The Forgotten Girls

A Memoir of Friendship and Lost Promise in Rural America


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May 30, 2023 | ISBN 9780525500858

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About the Book

NEW YORK TIMES BESTSELLER • An acclaimed journalist tries to understand how she escaped her small town in Arkansas while her brilliant friend could not, and, in the process, illuminates the unemployment, drug abuse, sexism, and evangelicalism killing poor, rural white women all over America.

“[A] clear-eyed and tender debut . . . This book is as much the author’s story as a piece of reportage.”—The Wall Street Journal

Growing up gifted and working-class poor in the foothills of the Ozarks, Monica and Darci became fast friends. The girls bonded over a shared love of reading and learning, even as they navigated the challenges of their tumultuous family lives and declining town—broken marriages, alcohol abuse, and shuttered stores and factories. They pored over the giant map in their middle-school classroom, tracing their fingers over the world that awaited them, vowing to escape. In the end, Monica left Clinton for college and fulfilled her dreams, but Darci, along with many in their circle of friends, did not.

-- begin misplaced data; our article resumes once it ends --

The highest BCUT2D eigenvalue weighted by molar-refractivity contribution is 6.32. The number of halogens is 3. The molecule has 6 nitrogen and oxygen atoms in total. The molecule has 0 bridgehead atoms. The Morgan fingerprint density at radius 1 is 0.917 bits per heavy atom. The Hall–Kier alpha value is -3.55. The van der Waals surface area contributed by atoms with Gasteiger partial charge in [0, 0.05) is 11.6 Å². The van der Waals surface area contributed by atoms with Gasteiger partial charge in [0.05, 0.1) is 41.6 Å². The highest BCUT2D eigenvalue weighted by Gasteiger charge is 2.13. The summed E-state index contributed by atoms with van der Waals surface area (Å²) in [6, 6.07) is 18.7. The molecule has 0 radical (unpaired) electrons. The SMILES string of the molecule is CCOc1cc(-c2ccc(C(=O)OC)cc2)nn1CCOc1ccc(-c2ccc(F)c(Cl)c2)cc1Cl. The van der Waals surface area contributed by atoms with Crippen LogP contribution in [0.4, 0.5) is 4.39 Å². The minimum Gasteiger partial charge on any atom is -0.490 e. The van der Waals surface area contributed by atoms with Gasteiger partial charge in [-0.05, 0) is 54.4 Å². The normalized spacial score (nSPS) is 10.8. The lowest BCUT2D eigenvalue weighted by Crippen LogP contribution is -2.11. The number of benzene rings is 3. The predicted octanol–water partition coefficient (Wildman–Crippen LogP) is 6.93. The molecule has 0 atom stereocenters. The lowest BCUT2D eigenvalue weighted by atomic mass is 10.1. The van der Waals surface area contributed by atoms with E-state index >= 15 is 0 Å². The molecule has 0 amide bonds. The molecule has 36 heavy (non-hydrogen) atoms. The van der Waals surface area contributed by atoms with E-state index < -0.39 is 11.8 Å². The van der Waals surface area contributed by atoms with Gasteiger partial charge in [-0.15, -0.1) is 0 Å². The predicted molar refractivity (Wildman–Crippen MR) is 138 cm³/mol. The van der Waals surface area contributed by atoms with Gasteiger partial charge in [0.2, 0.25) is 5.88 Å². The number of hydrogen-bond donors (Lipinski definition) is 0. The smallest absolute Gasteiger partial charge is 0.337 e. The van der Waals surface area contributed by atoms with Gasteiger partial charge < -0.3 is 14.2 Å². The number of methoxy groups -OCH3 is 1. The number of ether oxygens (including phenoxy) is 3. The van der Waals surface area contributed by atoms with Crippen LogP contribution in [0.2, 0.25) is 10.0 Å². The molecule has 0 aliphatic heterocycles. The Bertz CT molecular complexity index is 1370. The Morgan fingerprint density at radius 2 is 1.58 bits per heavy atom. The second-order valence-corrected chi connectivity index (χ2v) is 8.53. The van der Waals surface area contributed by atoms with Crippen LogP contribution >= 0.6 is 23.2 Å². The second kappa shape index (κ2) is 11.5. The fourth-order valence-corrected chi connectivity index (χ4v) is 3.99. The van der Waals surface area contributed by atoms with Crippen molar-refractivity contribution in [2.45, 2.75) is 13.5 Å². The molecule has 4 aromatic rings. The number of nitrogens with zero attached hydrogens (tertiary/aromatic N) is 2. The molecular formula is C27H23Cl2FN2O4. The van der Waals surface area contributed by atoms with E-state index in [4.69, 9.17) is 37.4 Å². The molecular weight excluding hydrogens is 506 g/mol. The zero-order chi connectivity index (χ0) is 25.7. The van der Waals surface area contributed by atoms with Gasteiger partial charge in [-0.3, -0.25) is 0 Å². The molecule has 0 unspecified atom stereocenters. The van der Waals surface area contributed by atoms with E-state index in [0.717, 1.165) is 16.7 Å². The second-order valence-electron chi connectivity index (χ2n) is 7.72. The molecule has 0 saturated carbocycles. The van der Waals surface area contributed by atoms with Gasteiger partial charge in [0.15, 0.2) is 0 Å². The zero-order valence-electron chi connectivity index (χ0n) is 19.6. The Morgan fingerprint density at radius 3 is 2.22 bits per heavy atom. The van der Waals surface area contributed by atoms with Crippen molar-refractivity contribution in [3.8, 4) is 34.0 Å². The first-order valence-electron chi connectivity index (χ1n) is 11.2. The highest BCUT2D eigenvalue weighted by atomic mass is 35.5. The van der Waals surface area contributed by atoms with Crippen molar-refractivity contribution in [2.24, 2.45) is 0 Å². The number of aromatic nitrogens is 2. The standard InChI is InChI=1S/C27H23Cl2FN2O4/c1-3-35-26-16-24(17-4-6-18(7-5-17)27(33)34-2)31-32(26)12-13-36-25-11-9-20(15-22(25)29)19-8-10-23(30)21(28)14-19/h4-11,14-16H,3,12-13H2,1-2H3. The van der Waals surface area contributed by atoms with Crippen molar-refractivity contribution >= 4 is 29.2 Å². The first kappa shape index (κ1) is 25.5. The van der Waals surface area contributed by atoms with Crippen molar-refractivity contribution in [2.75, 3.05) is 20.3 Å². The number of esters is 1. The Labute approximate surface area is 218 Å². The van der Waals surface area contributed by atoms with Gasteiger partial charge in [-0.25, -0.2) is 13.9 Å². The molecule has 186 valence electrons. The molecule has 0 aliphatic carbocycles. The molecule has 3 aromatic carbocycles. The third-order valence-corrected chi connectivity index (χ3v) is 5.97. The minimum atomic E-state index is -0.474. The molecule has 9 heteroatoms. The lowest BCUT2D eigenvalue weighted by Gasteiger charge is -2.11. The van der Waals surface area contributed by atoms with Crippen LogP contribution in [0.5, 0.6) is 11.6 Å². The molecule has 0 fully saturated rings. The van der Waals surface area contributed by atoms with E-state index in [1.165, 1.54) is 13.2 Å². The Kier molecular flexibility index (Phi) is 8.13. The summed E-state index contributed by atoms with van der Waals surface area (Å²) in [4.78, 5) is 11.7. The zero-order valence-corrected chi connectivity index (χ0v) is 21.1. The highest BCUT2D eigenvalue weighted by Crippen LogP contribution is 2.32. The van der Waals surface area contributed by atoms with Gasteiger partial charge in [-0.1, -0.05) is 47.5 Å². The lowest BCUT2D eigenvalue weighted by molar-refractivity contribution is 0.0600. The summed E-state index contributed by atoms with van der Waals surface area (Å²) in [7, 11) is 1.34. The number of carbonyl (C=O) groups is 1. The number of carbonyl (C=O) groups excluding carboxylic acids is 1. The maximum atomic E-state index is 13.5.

Years later, working as a journalist covering poverty, Potts discovered what she already intuitively knew about the women in Arkansas: Their life expectancy had dropped steeply—the sharpest such fall in a century. This decline has been attributed to “deaths of despair”—suicide, alcoholism, and drug overdoses—but Potts knew their causes were too complex to identify in a sociological study. She had grown up with these women, and when she saw Darci again, she found that her childhood friend—addicted to drugs, often homeless, a single mother—was now on track to becoming a statistic.

In this gripping narrative, Potts deftly pinpoints the choices that sent her and Darci on such different paths and then widens the lens to explain why those choices are so limited. The Forgotten Girls is a profound, compassionate look at a population in trouble, and a uniquely personal account of the way larger forces, such as inheritance, education, religion, and politics, shape individual lives.